Exposing The Patent Troll Playbook… And How To (Almost) Beat It
from the this-is-innovation? dept
We’ve written about patent hoarding firm RTI before, back when it sued Google. At the time, we pointed to Rich Tehrani’s fantastic article about the company and how it was basically one guy who claimed his rather narrow patents covered pretty much everything having to do with VoIP. Pretty much any company of any substantial size that had anything to do with VoIP had been on the receiving end of threats and/or lawsuits from RTI.
Now, Joe Mullin points us to an absolutely fantastic description from the CEO of Fonality exposing RTI’s patent badgering techniques — and how Fonality fought back and (almost) won. The “almost” part is the sad part. In the end, they still paid the guy a little bit of money, though it was significantly less than what he had been asking for (and what he had sued them for). And, tragically, this plays into RTI’s game plan as well — as part of his initial pitch is sending over a list of all the other companies who have settled over these patents, which makes plenty of companies feel that since those other companies “settled” then it wasn’t worth fighting and they might as well settle too. This is unfortunate.
But at least the post describes how to push back on his various claims. Here’s a short excerpt, but it’s worth reading the whole thing:
It was then that Jimmy enacted the second part of the classic troll playbook. Peer pressure. Jimmy started to list (and provide documentation to support) literally hundreds of other “big” companies that had already settled with him over this same patent. Heck, it seemed like everyone from AT&T to Cisco was on this list. A sustained bout of queasiness settled over me. Yikes, if they couldn’t beat this guy, what chance did I have? He even told us how he had sued the mighty Google for $5B!…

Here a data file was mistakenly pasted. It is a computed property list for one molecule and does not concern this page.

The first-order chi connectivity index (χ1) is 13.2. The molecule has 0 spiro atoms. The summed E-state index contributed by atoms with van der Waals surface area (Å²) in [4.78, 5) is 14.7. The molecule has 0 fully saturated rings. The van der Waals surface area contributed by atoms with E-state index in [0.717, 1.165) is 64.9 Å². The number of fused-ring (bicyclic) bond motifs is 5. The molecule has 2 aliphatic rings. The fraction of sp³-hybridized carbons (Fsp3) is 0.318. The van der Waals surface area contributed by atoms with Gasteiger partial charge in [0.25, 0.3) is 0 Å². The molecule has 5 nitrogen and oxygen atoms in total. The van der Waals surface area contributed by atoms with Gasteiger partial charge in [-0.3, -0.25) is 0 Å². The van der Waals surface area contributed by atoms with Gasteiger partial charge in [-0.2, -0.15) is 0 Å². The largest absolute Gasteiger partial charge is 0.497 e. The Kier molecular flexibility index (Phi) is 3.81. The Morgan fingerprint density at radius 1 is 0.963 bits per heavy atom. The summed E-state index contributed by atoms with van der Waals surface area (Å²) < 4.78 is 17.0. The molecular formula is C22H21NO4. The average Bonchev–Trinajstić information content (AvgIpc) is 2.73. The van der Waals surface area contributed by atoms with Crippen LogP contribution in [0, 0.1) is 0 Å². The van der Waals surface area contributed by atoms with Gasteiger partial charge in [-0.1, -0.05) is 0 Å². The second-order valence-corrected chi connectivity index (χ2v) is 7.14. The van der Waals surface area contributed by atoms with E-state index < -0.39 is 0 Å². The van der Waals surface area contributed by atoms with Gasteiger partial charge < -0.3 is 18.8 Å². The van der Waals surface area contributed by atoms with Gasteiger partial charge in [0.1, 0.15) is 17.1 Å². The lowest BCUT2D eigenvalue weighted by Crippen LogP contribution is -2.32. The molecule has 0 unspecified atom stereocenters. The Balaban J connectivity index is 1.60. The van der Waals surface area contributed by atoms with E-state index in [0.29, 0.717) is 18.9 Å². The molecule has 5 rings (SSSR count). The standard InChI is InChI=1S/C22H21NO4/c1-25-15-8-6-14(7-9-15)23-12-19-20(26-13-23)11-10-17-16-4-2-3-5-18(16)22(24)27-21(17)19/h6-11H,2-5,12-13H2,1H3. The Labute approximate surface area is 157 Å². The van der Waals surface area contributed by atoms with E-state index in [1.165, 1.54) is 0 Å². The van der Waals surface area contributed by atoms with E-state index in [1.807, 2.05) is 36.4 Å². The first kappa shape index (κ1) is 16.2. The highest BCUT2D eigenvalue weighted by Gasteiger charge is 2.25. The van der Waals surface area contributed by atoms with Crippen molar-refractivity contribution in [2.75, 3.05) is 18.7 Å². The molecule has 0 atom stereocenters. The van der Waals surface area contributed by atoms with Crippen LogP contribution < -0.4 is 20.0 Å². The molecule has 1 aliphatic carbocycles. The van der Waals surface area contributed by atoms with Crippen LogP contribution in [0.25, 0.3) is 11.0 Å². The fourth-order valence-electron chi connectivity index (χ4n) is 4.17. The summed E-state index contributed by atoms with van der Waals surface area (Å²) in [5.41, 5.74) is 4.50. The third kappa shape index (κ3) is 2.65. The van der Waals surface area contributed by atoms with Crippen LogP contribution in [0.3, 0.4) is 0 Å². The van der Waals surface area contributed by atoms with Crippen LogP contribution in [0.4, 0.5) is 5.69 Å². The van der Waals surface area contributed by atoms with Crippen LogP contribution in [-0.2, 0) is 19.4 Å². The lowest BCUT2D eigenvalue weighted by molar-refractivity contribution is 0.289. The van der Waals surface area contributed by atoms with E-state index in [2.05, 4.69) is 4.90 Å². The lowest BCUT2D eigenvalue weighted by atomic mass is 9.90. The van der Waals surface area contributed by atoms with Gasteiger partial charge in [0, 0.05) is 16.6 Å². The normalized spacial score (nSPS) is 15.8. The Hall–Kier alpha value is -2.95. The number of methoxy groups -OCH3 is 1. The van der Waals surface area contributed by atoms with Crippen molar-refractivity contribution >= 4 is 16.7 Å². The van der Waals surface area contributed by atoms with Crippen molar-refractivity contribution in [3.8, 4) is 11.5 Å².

But, then a funny thing happened. When we asked him *how* much he had settled for, he wouldn’t tell us. Nor did asking “the Google” (you know, that series of interconnected pipes) help us much. There just seemed to be a dearth of information on either settlement amounts or terms. Did they settle for a million dollars? A billion? A free iPod? An agreement not to mention that they settled for zero? Well, heck, if nobody was writing about it, and Jimmy wasn’t boasting about it, it probably wasn’t much to boast about anyway. So, when my lawyers called and asked us if we were ready to settle, I did what every strong leader does in a moment of crisis. I put the call on speakerphone, crawled under my desk, and cowered with hands over head. It was from that towering position of omniscience that I gave the proud warrior cry to “fight on!”
Hopefully more folks will start exposing some of the sneakier tactics used in patent infringement lawsuits — and how to fight back as well.